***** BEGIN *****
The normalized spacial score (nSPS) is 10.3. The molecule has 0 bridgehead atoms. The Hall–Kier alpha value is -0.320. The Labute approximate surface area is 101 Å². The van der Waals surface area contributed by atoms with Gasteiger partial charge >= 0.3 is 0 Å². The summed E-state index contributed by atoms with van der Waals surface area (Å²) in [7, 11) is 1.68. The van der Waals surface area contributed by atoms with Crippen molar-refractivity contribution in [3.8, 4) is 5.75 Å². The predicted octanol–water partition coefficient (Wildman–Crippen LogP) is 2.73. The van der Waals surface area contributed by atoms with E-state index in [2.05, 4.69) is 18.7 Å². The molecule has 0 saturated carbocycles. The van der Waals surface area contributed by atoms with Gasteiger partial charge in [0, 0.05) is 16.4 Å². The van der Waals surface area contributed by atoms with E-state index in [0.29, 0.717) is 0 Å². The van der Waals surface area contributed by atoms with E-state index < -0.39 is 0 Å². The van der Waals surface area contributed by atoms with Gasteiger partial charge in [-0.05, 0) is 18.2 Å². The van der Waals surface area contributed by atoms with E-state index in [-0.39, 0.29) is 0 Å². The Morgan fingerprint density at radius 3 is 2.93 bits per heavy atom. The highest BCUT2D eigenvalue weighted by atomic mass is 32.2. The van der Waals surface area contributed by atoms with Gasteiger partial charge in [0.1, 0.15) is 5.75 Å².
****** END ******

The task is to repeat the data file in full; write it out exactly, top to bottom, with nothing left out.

The normalized spacial score (nSPS) is 10.3. The molecule has 0 bridgehead atoms. The Hall–Kier alpha value is -0.320. The Labute approximate surface area is 101 Å². The van der Waals surface area contributed by atoms with Gasteiger partial charge >= 0.3 is 0 Å². The summed E-state index contributed by atoms with van der Waals surface area (Å²) in [7, 11) is 1.68. The van der Waals surface area contributed by atoms with Crippen molar-refractivity contribution in [3.8, 4) is 5.75 Å². The predicted octanol–water partition coefficient (Wildman–Crippen LogP) is 2.73. The van der Waals surface area contributed by atoms with E-state index in [2.05, 4.69) is 18.7 Å². The molecule has 0 saturated carbocycles. The van der Waals surface area contributed by atoms with Gasteiger partial charge in [0, 0.05) is 16.4 Å². The van der Waals surface area contributed by atoms with E-state index in [0.29, 0.717) is 0 Å². The van der Waals surface area contributed by atoms with E-state index < -0.39 is 0 Å². The van der Waals surface area contributed by atoms with Gasteiger partial charge in [-0.05, 0) is 18.2 Å². The van der Waals surface area contributed by atoms with E-state index in [-0.39, 0.29) is 0 Å². The Morgan fingerprint density at radius 3 is 2.93 bits per heavy atom. The highest BCUT2D eigenvalue weighted by atomic mass is 32.2. The van der Waals surface area contributed by atoms with Gasteiger partial charge in [0.1, 0.15) is 5.75 Å².